UK's Covid-19 vaccine roll-out brings hope of a brighter future for all of us
Sponsored Editorial: Produced in association with the UK Government
The UK’s biggest roll-out of a vaccine in a generation is well underway, bringing hope to us all of protection against Covid-19 as well as the prospect of a brighter, better 2021.
From delivery drivers to doctors, warehouse workers to care staff, there is now a dedicated army of heroes involved in the UK Government’s nationwide roll-out of virus vaccinations.
Inoculations have already begun with elderly patients as well as hospital and care staff among the first to receive first phase jabs across the nation.
Experts from the independent Medicines and Healthcare products Regulatory Agency (MHRA) have already approved Pfizer/ BioNTech’s Covid-19 vaccine for use.
Its introduction follows months of clinical trials and analysis of the data by the MHRA, which confirms the safe, free treatment meets stringent safety standards.
NHS England and NHS Improvement, NHS Wales, NHS Scotland, Health and Social Care Northern Ireland, all of which have decades of experience delivering large-scale vaccination programmes. This is a vaccine that is now available for the entire UK.
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Vaccines are free at the point of delivery and remain the best way to protect us all from the harmfuleffects of coronavirus.
- The UK Government invested £88m into research and development
- So far 357 million free vaccine doses have been purchased for UK citizens
- The UK Government invested more than £230m into manufacturing vaccines
- Vaccines annually prevent 2-3 million deaths globally, potentially millions more
- Vaccines are tested on 20,000 to 30,000 people before being made available to the public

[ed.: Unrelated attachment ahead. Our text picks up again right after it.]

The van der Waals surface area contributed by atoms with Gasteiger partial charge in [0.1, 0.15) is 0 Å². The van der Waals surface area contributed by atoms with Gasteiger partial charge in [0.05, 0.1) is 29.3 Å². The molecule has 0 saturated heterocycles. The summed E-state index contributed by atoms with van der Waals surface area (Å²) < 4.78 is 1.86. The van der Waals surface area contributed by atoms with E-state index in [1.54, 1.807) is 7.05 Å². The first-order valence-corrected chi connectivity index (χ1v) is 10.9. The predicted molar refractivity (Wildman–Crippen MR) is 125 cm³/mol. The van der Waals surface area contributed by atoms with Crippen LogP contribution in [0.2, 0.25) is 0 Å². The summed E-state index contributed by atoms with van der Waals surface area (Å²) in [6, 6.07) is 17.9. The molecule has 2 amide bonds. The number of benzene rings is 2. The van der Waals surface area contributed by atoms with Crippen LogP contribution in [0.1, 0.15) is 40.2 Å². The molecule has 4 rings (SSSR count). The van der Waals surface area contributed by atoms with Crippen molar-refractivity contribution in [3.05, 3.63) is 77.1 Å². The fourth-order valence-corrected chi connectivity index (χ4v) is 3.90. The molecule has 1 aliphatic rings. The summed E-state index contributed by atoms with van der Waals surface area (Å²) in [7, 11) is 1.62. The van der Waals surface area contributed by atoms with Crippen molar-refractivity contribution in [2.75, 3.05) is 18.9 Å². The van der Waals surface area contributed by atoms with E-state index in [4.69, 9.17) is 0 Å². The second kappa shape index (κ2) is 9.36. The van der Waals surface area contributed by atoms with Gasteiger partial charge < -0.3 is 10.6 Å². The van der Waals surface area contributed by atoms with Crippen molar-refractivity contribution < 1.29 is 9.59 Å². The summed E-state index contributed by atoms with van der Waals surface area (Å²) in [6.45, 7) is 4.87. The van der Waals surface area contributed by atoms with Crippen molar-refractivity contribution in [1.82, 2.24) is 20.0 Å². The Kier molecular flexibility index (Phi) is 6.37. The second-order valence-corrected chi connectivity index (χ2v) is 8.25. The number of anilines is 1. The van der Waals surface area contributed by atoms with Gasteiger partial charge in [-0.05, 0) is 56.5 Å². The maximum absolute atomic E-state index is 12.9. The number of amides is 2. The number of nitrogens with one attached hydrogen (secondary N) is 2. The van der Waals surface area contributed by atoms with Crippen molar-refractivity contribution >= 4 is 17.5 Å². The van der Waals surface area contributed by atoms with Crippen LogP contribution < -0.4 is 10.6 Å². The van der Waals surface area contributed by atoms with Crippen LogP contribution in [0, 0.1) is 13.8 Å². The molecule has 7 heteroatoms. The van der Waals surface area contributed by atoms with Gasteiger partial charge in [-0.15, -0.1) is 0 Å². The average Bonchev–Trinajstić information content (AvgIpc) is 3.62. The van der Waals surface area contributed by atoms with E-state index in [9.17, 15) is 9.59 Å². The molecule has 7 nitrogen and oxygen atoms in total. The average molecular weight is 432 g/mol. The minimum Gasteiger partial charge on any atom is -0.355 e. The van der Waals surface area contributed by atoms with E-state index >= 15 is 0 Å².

- Hundreds of thousands of people signed up to trials, thousands more continue to be recruited
- More than 600 clinical trials take place every year for other medicines
- Additional £100m will fund UK Government’s vaccine state-of-the-art mass production
- The UK Government has established ‘rapid deployment facility’ thanks to an extra £38mn manufacturing investment
- An extra £93m will see UK’s first dedicated Manufacturing and Innovation Centre open a year earlier than planned
‘I fear the virus more than the injection’
Kit Gow’s advice to anyone fearful of having the vaccine is “the fear of contracting the virus must be greater than having the injection”.
The 83 year-old trained at Dunfermline College of Physical Education, and was a student in Aberdeen during the Asian Flu pandemic of 1957.
“My main memory of that time was taking medication and food to those lying in bed," recalled Kit.
"Most of those in the residence were affected.”
Commenting on the current Covid restrictions, she continued: “My really big miss is seeing the family although we speak and email.
“I will have the vaccine as soon as it is offered.”
‘The vaccine spells hope to me’
Retired author and teacher Sue Herdman will “most certainly” have the vaccine “as soon as they call me”.
Says the 81 year-old: “I am an aged person, classed as vulnerable. I think the knowledge of having the vaccine will instil faith in me. It spells hope. That means a great deal to all of us.”
And her advice to anyone offered the vaccine – 'go for it'.
Sue, who 'hasn’t coped well with the second lockdown', added: “Life may gradually return to a semblance of normality once more.
“Covid, and the fear it brings, makes prisoners of us all – if not in the confines of our own home, in the fear it breeds.”
‘It’s little short of miraculous’
Retired Advice NI debt adviser Adam Harbinson believes the vaccine “is little short of miraculous”.
Apart from concerns for his family, the 73 year-old misses the freedom of visiting the theatre and cinema as well as dining out.
He welcomed the news of the vaccine saying, “The best that most of us expected was that we would have a vaccine in a couple of years.
“And now the first vaccine is being rolled out across the UK.
“Perhaps the main benefit for me and society, apart from the obvious benefit of protecting us from the dreaded disease, is that it infuses a sense of hope into an otherwise hopeless environment.”